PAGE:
The chicken at your local grocery store is not like the chicken your grandparents used to eat. 80% of chicken produced in the U.S. comes from four main producers who have engineered ways to cut costs and grow chickens in the fastest way possible. The result of this is a sub-par product often containing harmful ingredients.
Knowing how the food we eat was produced is super important and here are five things to look out for:
1. Fast Growth
Chickens raised for meat have doubled their weight since the 1980s an unnatural result of the fast growth movement which was created to cut corners. Shorter growth times means bigger chickens have less time eating and don’t require living space for as long. Commercial chicken farms raise chickens this way since raising chickens the humane way requires more time, space and food.
88% of all chickens raised for human consumption in the US are given an arsenic-based drug called roxarsone. According to one chicken farmer we spoke to, this arsenic-based drug makes chickens lazy and hungry, which means they are doing less moving around and more sitting and eating. To make matters worse, in a study done on arsenic use and chicken farms, researchers found that 70% of samples from conventional producers had inorganic arsenic levels that exceeded the FDA safety standard.
3. Chicken Feed
Farmers have been known to cut costs by giving their chicken “food-like stuff” as feed. This can be anything from bakery leftovers to other animal parts. Leftover shells of soybeans are one of the more common feeds given to chickens, so if you are trying to stay away from soy or GMOs, read your labels closely and buy from a trusted source.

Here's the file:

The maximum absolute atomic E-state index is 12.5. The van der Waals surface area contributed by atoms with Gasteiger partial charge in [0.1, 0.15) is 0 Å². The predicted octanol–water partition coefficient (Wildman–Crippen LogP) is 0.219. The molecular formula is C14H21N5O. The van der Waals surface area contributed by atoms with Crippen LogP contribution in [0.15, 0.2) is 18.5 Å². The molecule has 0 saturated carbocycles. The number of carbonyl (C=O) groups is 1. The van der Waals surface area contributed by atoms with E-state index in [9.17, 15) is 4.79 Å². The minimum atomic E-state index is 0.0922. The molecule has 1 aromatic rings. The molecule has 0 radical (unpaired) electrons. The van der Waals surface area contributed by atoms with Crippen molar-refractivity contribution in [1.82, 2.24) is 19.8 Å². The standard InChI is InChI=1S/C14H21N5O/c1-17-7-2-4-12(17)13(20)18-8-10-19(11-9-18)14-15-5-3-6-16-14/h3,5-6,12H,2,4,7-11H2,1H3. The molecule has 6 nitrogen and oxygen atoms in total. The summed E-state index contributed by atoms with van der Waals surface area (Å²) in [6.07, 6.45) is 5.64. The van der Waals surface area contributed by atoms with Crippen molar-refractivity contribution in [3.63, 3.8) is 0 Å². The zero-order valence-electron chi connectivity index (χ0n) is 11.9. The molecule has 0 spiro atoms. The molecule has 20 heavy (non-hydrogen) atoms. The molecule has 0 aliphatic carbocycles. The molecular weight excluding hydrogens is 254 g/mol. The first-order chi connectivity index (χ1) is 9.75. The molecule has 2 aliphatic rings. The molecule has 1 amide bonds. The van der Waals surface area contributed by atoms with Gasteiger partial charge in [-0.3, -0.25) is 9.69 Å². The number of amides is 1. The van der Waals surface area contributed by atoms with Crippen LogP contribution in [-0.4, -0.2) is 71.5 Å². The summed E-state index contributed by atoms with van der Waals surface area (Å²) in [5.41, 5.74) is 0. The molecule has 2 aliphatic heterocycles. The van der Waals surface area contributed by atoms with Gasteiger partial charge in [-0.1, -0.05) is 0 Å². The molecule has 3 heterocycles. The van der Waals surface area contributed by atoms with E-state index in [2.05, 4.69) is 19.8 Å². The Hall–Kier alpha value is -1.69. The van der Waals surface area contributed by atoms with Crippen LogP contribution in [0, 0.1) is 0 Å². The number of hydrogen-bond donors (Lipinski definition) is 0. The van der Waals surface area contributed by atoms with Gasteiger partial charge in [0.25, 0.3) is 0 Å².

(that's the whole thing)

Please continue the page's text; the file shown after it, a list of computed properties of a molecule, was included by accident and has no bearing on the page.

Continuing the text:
4. Antibiotic Use and Resistance
Poultry farmers have been abusing antibiotics since the 1950s to the point where it is now expected to give chickens a low dose of antibiotics in their feed. You are what you eat: consuming chickens raised with antibiotics will create a resistance in your own body to antibiotics. By raising chickens humanely in the slow-growth method, farmers must spend more time and money but can avoid mass-treatment of all their chickens.
5. Saline Solutions
If you are buying chicken at the grocery store, check to see if you are paying for water weight. Often, companies will pump a saline solution into chicken as a preservative, to make cuts look better and add to the total weight. When you see those plump, perfectly shiny chicken breasts in the package, check packaging or ask a staff member in the meat section for a percentage of saline solution. You can expect up to 15% saline in grocery store chicken.
Labeling and certification can be confusing. Buy meat from a source you trust. At Rosso & Flynn, we sell chickens that have been raised in the traditional slow-growth method without arsenic, soy, GMOs or saline.